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It is my opinion that the use of this barbarous weapon at Hiroshima and Nagasaki was of no material assistance in our war against Japan. The Japanese were almost defeated and ready to surrender?in being the first to use it, we? adopted an ethical standard common to the barbarians of the Dark Ages.”
—Fleet Admiral William D. Leahy,
Chair of the Joint Chiefs of Staff during World War II
In early August 1945 atomic bombs were dropped on the Japanese cities of Hiroshima and Nagasaki. These two bombs quickly yielded the surrender o f Japan and the end of American involvement in World War II . By 1946 the two bombs caused the death of perhaps as many as 240,000 Japanese citizens. The popular, or traditional, view that dominated the 1950s and 60s–put forth by President Harry Truman and Secretary of War Henry Stimson– was that the dropping of the atomic bombs was a solely military action that avoided the loss of as many as a million lives in the upcoming invasion of the island of Kyushu. In the e1960s a second school of thought developed–put forth by “revisionist” historians–that claimed the dropping of the bomb was a diplomatic maneuver aimed at intimidating and gaining the upper hand in relations with Russia. I feel that the dropping of the bomb was born out of a complex myriad of military, domestic and diplomatic pressures and concerns.
Truman’s monumental decision to drop these bombs was born out of the complex background of the Japanese army. This background was that the Japanese always fought to the death and that they had citizens prepared to fight. Pressure to drop the bomb stemmed from three major categories: military, domestic and diplomatic.
The military pressures stemmed from discussions and meetings Truman had with Secretary of War Stimson, Army Chief of Staff General Marshal, Chief of Staff Admiral William Leahy, Secretary of the Navy James Forrestal and others. On June 18 1945 General Marshall and Secretary of War Stimson convinced Truman to set and invasion of the island of Kyushu for November of 1945. Truman knew of the ferocious fighting currently taking place in the Pacific, and naturally had a desire to minimize what he felt would inevitably be a long, bloody struggle. In an article written to Harper’s magazine two years after the bombs. Stimson wrote that the, “Allies would be faced with the enormous task of destroying an armed force of five million and five thousand suicide aircraft, belong to a race that had already amply demonstrated it?s ability to fight literally to the death.”(Stimson p45), Truman and others believed the invasion of the Japanese mainland would be extremely costly, and therefore embraced the bomb as a military weapon whose use was fully condoned and never questioned. Truman’s feeling that the bomb was a necessary military weapon can be seen in his diary on July 25, 1945, in which he recorded that he had told “Sec. Of War, Mr. Stimson, to use the atomic bomb so that military objectives and soldiers and sailors are the target and not women and children.”(Loebs p56) In these diary entries it seems that military pressures lied most heavily on Truman’s mind.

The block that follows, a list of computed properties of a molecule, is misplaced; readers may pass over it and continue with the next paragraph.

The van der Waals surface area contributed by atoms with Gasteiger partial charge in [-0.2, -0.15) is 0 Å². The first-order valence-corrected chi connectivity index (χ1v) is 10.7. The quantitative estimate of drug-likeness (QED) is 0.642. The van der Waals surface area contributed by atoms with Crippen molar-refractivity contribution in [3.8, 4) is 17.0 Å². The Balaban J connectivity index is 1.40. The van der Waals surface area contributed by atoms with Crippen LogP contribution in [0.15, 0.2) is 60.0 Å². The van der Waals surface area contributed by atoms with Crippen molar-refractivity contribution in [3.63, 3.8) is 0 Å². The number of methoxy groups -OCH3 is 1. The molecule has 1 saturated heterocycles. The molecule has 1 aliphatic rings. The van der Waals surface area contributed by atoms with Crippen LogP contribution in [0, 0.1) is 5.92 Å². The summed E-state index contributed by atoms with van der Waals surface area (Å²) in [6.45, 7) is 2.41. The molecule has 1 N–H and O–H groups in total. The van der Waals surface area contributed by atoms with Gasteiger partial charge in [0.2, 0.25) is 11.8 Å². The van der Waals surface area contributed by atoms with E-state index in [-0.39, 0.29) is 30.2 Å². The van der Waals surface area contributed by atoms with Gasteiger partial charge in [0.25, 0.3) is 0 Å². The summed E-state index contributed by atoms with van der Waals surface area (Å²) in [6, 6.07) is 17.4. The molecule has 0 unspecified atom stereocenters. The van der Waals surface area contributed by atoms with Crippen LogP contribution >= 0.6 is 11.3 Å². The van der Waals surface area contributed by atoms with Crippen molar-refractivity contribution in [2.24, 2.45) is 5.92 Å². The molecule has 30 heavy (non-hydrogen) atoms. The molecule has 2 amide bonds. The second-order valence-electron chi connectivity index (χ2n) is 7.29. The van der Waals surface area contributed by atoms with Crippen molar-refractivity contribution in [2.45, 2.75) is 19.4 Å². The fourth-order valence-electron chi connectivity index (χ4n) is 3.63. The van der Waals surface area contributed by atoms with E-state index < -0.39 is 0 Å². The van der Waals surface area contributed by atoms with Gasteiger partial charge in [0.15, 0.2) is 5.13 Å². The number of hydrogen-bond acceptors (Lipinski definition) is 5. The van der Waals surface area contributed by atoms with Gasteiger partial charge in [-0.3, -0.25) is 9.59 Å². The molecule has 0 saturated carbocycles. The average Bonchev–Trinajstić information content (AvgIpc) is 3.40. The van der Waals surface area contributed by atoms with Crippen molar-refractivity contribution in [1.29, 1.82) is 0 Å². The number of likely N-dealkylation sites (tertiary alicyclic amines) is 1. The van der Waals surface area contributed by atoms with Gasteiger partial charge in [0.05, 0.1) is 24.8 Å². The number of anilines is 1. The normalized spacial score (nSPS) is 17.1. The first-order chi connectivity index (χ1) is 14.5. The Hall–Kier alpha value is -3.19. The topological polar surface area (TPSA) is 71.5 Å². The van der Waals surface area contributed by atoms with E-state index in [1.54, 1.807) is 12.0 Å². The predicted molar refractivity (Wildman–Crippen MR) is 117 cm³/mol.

After the dropping of the bombs President Truman, Secretary of War Stimson and others claimed that the military pressures discussed above were the only reason for deciding to drop the bombs. Stimson wrote, “At no time, from 1941 to 1945, did I ever hear it suggested by the President, or any other responsible member of the government, that atomic energy should not be used in the war,: and also added, “The entire purpose was the production of a military weapon .”(Stimson p98) Thus the traditional view was established–the bomb was a legitimate weapon of war and used only for military purposes.
This simplistic military view was furthered by press release in the weeks following the bombings. For example, The New York Times quoted Truman on August 7the with phrases as, Hiroshima was a major military target,” and, “We have spent two billion dollars on the greatest scientific gamble in history and won.” (Shalet) These phrases and others gave readers the single-sided view that the bomb was dropped for military reasons, and through the entirety of the 1940s and 1950s, no other major contradictory statement of any kind was ever made. The praising and glorifying of the scientists involved which filled the paper after the bombs were dropped, Truman implied the bomb was something fo which the American people should be proud of.
The second major source of pressure on Truman and his advisors to drop the atomic bombs came from domestic tensions and issues of reelection, combined with a collective American feeling of hatred toward the Japanese race. As in most major military conflicts, there was an effort to establish the American as morally superior to the Japanese. Truman was no exception to this generalization, and on July 25, 1945 he wrote that the Japanese people were, “savages, ruthless, merciless, and fanatic?”(Hogan p91) Furthermore, there was fear amongst Truman’s advisors that if they were to, “interpret the supreme war goal more leniently for Japan than had been the case with Germany,” they would, “leave an unwanted impression, at home and abroad, of ‘appeasement.”(Stimson p106) Truman knew that if he backed down and did not remain firm on his stance with Japan the American public might be outraged. Furthermore, if the bomb was not dropped, Truman feared that it would prove extremely difficult in post war America to justify the two billion dollars spent on the Manhattan Project.(Miles p124) Truman became president because Roosevelt died while in office, and although he never fully embraced the idea of being President, a desire to ensure the possibility of his reelection would certainly have been at least a subconscious consideration.